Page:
How do you determine procurement costs for product design, materials, and specifications? A superb way to get valuable insights and pinpoint design improvement and cost reduction opportunities is through a product teardown study. What is a product teardown?
In simple words, the process of disassembling a part to understand how it has been made and its functionalities are known as product teardown.
A product teardown process is an orderly way to know about a particular product and identify its parts, system functionality to recognize modeling improvement and identify cost reduction opportunities. Unlike the traditional costing method, tear down analysis collects information to determine product quality and price desired by the consumers. Companies can understand their competitor’s product, on what ground it differs from their own and manufacturing cost associated.
The three primary reasons for a product teardown study are:
- Breakdown and Analysis:
It involves understanding the current technology, functionalities, and components of a product as well as identifying its strengths, weaknesses, and establishing areas for improvement.
Benchmarking is establishing a baseline in terms of understanding and representation of the product. It provides a comparison of new conceptual designs.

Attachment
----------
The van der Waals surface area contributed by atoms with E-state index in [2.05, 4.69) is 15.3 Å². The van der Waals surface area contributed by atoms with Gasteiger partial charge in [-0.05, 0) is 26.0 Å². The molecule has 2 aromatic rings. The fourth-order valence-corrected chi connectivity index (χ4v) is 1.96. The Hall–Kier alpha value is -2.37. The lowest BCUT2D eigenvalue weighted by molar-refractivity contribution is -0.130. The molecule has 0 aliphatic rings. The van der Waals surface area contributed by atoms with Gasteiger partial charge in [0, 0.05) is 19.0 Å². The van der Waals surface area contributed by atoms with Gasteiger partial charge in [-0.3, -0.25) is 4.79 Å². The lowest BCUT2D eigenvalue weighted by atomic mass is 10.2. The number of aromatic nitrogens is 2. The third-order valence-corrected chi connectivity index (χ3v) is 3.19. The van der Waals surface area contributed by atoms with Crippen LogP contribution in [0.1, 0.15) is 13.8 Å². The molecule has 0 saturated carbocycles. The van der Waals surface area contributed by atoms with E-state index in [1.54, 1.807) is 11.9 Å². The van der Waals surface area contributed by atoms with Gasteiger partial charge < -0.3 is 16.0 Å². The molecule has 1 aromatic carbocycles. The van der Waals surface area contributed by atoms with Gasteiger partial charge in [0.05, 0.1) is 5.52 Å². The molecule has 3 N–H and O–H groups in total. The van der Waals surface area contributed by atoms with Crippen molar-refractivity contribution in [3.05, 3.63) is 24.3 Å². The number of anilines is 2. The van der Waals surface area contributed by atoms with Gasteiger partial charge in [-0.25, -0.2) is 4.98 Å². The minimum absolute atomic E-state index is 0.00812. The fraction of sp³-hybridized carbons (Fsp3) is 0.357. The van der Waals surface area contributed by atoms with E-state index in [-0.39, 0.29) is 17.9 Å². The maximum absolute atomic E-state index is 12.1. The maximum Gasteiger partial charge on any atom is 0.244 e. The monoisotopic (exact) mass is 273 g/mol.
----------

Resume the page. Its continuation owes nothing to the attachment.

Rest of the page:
- Knowledge and product improvement:
It involves gaining engineering knowledge to enact new room for concept development.
The entire product teardown process can be summed up in five steps:
- Identifying the purpose of the teardown. This is to determine the models to be enacted as a result of the process
- Creating data sheet where all insights will be listed
- Gathering tools and documentation of the process
- Analyzing the distribution of product
- Disassembling of product, component measurement, and functionality assessment
- Creating a bill of materials (BOM), models, and function flow diagram
The product tear down study technique has proven to be suitable to obtain crucial data about the manufacturing method, components, build-up model, functionality and strategies of competitors to find for improvement and coming up with a more refined version of a product.
Material selection stands out to be one of the most crucial aspects of engineering design as it determines the design reliability in terms of industrial and economic viewpoints. A great design needs appropriate material combinations, or else it will fail to be a profitable product. Engineers need to choose the best materials for the same, and there are several criteria they rely upon, such as property and its reaction to given conditions.
Some important points to be included are:
- Mechanical properties: A design needs to go through various manufacturing practices depending on the material. The primary goal is to prevent the failure of the product from a material viewpoint and ensure service fit. The materials are subject to stress, load, strength, and temperature variations.
- Wear of materials: Most of the time, chances are that materials are contacting each other in a product. It can be seen in the case of gears. The selected materials should be able to withstand wear and tear.